Advances in research on cell mechanisms that interact with mitochondrial activity to regulate ageing

A research group from the Universidad Pablo de Olavide publishes a study that contributes to knowing how age-related diseases originate and develop

Mª Jesús Rodríguez-Palero, Marta Artal-Sanz, Patricia de la Cruz-Ruiz, Manuel David Martínez-Bueno y Mercedes Pérez-Jiménez

Understanding the complex interaction between different cell signaling pathways and mitochondrial function means advancing to counteract ageing. This is the basis of a study carried out by a research group from Universidad Pablo de Olavide, led by researcher Marta Artal Sanz from the Department of Molecular Biology and Biochemistry Engineering. The study has been published in the scientific journal Aging Cell and it has been funded by the program H2020 ERC-Starting Grant ‘Mitochondrial signaling crosstalk in the regulation of ageing (MitoSigAge)’.

This research group has focused its efforts on learning the interaction of signaling pathway TORC2/SGK-1 and prohibitins (PHB) in ageing process by using C. elegans worm as a model organism, thus advancing in knowledge of cell mechanisms that interact with mitochondrial activity to regulate this process.

Prohibitins, with a very peculiar effect on longevity, are highly conserved proteins in evolution that are found in the mitochondrion and affect energy production (ATP) and lipid metabolism, depending on the individual’s genetics and environmental conditions. While PHB deficiency shortens lifespan of wild‐type animals, it enhances longevity of several metabolically compromised mutants. Among them, mutants of Serum- and Glucocorticoid-inducible Kinase protein (SGK-1). SGK-1 participates in cell signaling pathways that regulate the development, lipid metabolism and longevity.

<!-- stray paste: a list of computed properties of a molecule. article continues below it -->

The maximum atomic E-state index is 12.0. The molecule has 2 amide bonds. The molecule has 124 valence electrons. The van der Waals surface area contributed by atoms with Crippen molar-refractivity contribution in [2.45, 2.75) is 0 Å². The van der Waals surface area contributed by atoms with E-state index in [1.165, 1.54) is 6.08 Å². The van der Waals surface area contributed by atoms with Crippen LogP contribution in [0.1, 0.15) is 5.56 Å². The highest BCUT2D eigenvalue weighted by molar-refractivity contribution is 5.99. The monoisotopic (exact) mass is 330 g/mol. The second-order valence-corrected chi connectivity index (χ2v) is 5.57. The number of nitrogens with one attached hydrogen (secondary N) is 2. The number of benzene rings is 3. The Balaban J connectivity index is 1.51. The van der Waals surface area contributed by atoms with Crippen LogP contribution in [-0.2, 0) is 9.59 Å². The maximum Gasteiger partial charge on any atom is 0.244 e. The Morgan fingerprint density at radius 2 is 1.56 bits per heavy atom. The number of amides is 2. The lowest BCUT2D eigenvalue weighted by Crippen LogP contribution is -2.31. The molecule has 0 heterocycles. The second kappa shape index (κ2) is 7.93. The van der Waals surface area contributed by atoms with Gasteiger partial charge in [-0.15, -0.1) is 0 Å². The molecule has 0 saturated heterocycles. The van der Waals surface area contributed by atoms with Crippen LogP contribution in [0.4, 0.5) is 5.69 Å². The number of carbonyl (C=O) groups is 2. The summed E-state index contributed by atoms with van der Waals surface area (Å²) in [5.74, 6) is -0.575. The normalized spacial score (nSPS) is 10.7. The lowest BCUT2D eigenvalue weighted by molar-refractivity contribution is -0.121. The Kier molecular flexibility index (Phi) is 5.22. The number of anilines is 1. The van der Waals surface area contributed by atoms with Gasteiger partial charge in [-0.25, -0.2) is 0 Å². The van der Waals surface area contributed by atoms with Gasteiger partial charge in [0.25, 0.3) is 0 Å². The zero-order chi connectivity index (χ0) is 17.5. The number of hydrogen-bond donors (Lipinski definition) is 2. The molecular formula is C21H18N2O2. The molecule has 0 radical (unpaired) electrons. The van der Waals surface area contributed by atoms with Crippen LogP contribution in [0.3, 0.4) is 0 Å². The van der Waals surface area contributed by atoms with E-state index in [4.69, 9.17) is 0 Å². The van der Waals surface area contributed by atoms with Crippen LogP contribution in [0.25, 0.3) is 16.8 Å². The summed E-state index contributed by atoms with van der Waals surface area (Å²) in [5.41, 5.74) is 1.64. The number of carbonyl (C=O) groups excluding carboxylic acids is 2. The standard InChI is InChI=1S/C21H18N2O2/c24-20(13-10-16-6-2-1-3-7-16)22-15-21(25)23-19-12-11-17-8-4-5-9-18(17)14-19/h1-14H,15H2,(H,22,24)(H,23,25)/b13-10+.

“In our study we show that SGK-1 mutants have mitochondrial homeostasis, lipogenesis and lipoprotein production altered. Surprisingly, PHB deficiency suppresses those defects by enhancing these mutants’ lifespan”, researcher Marta Artal explains.

There are several cell mechanisms necessary to enhance longevity that activate in response to PHB deficiency. Among them, the transcription factor Sterol Regulatory Binding Protein 1 (SRBP1/ SBP-1) that regulates lipid metabolism and cholesterol synthesis.

Another necessary cell mechanism to enhance longevity is autophagy. Autophagy (from Greek «autos» (αυτος), oneself, and «phagein» (φαγηιν), eat or feed; that is to say, eating oneself) is a process whereby cells break down old and useless matter (proteins and lipids) preventing their accumulation, which can lead to pathologies such as cancer or Alzheimer’s and accelerate ageing.

In addition, the research team shows in their study that PHB deficiency induces a response to the stress that is caused by misfolded proteins, known as Unfolded Protein Response Mitochondrial (UPRmt), which is also essential for the enhance of longevity.

“Understanding cell mechanisms that regulate mitochondrial activity is crucial as it is a necessary step to counteract ageing and age-related diseases”, claims Marta Artal, who adds that “given the involvement of SGK-1, PHB and autophagy in the process of ageing and cancer, our findings can contribute to improving pathogenesis of conditions related to this process”.

Patricia de la Cruz‐Ruiz; Blanca Hernando‐Rodríguez; Mercedes M. Pérez‐Jiménez; María Jesús Rodríguez‐Palero;  Manuel D. Martínez‐Bueno;  Antoni Pla  Roxani Gatsi;  Marta Artal‐Sanz. Prohibitin depletion extends lifespan of a TORC2/SGK‐1 mutant through autophagy and the mitochondrial UPR. Aging Cell 2021; https://doi.org/10.1111/acel.13359

Curso 2024/25